NASA’s flagship Space Launch System – the enormous rocket that will power the agency’s missions to the moon – may be ready on time after all, following ‘astonishing’ progress on its development this summer.
In a press conference Thursday afternoon at the Michoud Assembly Facility in New Orleans, NASA Administrator Jim Bridenstine said engineers now have at least ‘four-firths of the rocket assembled,’ after making major strides with its ‘extremely complicated’ engine section.
According to the NASA boss, much of this is due to recent changes in agency’s approach to putting it together.
By assembling it in the horizontal position, Bridenstine said, the team has brought SLS to a point where it’s ’90 percent complete.’
There were doubts earlier this year about whether SLS would get off the ground in time to meet the Trump administration’s accelerated timeline for getting to the moon.
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NASA Administrator Jim Bridenstine talks to reporters in front of the core stage of the Space Launch System, which will power the Artemis 1 lunar mission, as he visits the NASA Michaud Assembly Facility in New Orleans, Thursday, Aug. 15, 2019
NASA’s flagship Space Launch System – the enormous rocket that will power the agency’s missions to the moon and beyond – may be ready on time after all, following ‘astonishing’ progress on its development this summer
Vice President Mike Pence announced the new deadline in March as he called on NASA to ‘reignite the spark of urgency’ for space exploration.
A new plan to put humans on the moon by 2024 speeds up NASA’s already delay-plagued schedule by years; it previously said it was aiming for a 2028 crewed landing.
While it was briefly suggested NASA would be forced to instead use a commercially-developed rocket, the space agency doubled back just weeks later to confirm it would be sticking with SLS.
SLS is, Bridenstine says, ‘the largest, most powerful, most complex rocket ever built in American history, that will take our astronauts to the moon.’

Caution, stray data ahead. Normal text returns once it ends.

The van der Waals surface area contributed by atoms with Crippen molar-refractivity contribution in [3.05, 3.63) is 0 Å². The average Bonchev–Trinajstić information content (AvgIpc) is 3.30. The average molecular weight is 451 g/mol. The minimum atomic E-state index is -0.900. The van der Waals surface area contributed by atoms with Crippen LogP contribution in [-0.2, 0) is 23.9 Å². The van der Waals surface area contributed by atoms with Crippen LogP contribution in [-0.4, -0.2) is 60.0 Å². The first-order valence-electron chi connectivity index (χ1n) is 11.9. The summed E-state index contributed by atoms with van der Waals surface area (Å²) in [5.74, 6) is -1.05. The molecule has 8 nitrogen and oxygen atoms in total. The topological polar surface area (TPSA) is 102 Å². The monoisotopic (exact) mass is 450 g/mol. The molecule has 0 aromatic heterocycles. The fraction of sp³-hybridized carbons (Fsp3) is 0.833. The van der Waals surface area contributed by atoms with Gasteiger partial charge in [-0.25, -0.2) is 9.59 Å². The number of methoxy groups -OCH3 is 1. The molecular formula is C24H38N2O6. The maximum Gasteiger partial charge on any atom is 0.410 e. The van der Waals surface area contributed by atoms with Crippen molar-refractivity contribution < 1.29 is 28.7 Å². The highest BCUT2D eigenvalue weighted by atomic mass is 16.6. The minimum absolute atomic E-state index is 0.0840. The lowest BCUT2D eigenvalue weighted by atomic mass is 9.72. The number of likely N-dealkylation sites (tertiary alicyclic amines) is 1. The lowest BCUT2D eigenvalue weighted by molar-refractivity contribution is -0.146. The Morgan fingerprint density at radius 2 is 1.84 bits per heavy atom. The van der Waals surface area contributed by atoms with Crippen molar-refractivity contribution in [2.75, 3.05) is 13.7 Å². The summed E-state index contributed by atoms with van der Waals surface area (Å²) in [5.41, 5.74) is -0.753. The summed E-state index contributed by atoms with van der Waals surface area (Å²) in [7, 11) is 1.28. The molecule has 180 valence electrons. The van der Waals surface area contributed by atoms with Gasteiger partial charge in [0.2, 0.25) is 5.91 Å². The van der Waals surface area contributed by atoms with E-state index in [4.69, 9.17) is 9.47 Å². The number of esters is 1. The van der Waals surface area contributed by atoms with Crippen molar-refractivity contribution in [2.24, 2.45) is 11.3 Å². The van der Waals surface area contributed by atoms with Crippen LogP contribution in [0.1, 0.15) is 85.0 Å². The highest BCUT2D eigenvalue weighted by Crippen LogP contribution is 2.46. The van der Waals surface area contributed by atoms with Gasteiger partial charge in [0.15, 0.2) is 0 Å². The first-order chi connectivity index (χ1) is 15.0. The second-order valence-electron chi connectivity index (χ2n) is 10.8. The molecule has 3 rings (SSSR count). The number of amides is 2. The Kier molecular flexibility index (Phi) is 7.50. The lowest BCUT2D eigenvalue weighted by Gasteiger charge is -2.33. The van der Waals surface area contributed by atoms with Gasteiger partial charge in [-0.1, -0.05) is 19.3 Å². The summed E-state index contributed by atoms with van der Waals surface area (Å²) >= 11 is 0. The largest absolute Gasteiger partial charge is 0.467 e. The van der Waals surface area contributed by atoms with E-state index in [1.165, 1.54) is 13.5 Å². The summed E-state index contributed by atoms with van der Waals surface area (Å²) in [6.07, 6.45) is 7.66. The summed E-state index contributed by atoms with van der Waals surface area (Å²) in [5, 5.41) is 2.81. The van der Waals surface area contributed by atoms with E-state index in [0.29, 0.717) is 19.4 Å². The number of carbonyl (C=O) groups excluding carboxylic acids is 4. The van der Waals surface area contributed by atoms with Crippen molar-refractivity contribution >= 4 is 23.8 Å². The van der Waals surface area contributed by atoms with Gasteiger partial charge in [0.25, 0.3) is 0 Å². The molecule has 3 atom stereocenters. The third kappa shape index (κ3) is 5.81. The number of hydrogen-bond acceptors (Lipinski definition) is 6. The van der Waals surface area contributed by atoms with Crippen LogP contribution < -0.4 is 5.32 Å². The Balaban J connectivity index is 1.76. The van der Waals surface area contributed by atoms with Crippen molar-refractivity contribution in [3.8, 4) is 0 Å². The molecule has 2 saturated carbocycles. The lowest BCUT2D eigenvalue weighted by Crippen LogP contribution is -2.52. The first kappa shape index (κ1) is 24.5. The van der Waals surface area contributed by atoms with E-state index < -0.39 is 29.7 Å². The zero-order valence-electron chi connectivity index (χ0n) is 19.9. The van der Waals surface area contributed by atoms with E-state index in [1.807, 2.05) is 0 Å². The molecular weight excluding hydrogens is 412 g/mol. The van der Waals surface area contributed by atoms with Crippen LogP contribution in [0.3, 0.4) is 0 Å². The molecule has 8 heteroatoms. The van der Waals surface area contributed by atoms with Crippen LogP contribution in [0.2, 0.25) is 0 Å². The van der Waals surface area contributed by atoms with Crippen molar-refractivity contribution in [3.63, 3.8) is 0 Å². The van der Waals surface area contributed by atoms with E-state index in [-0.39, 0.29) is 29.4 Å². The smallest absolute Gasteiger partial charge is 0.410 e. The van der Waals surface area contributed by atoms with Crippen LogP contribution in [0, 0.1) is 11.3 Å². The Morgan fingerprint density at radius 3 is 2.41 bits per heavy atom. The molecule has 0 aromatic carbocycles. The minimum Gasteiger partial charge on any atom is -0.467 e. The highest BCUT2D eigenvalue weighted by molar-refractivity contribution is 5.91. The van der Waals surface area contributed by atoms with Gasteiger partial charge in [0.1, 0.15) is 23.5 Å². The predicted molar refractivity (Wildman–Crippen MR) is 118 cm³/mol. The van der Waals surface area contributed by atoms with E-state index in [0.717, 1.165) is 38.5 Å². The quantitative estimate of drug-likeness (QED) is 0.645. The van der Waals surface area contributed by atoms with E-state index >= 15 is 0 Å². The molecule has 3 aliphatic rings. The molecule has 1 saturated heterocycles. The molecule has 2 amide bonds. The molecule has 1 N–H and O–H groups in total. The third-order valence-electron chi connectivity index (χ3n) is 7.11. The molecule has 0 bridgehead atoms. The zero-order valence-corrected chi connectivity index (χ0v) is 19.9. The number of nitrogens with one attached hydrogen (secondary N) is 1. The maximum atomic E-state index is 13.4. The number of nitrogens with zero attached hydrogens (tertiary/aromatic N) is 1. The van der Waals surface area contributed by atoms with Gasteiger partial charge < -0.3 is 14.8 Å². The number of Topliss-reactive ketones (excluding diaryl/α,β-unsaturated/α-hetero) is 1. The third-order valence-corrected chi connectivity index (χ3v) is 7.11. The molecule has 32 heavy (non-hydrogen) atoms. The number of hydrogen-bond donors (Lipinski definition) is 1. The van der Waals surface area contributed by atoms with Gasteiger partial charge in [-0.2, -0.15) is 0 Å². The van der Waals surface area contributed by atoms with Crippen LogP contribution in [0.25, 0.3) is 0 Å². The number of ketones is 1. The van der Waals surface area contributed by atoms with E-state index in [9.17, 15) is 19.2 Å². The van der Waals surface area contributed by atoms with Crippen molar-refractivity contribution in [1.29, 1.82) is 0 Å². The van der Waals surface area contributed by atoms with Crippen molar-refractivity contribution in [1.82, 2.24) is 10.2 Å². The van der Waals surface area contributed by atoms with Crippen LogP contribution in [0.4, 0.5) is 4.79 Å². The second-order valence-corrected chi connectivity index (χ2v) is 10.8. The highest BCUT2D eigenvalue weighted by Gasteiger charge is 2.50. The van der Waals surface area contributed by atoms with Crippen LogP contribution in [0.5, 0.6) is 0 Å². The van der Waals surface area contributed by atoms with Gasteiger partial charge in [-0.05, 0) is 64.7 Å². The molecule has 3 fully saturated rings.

The 212-foot-tall (65-meter-tall) core stage is made up of two liquid propellant tanks and four RS-25 engines.
SLS is, Bridenstine says, ‘the largest, most powerful, most complex rocket ever built in American history, that will take our astronauts to the moon’
By assembling it in the horizontal position, Bridenstine said, the team has brought SLS to a point where it’s ’90 percent complete’
In the months to come, the engine section will be attached to the rest of the core section.
If all goes well, it will power the Artemis 1 test flight in 2020.
Plans call for the rocket to carry a crewless Orion capsule in a double loop around the moon during 25½ days in flight.
Future missions are expected to carry U.S. astronauts, including the first female astronaut to land on the moon.
WHO HAS BEEN TO THE MOON?
In total twelve people have walked on the moon.
1 + 2. Apollo 11 – July 21, 1969
Neil Armstrong made history by becoming the first person to set foot on the moon.
Edwin ‘Buzz’ Aldrin followed Neil Armstrong on to the surface of the moon. His popular nickname gave itself to the animated characte Buzz Lightyear.
3 + 4. Apollo 12 – November 19 and 20, 1969
Pete Conrad and Alan Bean were the moon walkers on the Apollo 12 mission.
The Apollo 12 crew experienced two lightning strikes just after their Saturn V rocket launched.
5 + 6. Apollo 14 – February 5, 1971
Alan Shepard and Edgar Mitchell who were part of the Apollo 14 mission. They launched on January 31, 1971, and landed in the Fra Mauro region of the moon, the original destination for Apollo 13.
7 + 8. Apollo 15 – July 31, 1971
David Scott and James Irwin landed on the moon and stayed for three days, until August 2nd.
9 + 10. Apollo 16 – April 21 1972
John Young and Charles Duke were the next men to walk on the moon. When the crew reached lunar orbit, the mission almost had to be aborted because of a problem with Command/Service Module’s main engine.
11 + 12. Apollo 17 – December 11, 1972
The final people to walk on the moon were Eugene (Gene) Cernan and Harrison (Jack) Schmitt.
Before he left the moon, Cernan scratched the initials of his daughter Tracy into the lunar regolith. Since the moon does not experience weather conditions like wind or rain to erode anything away, her initials should stay there for a very long time.
all the men on the moon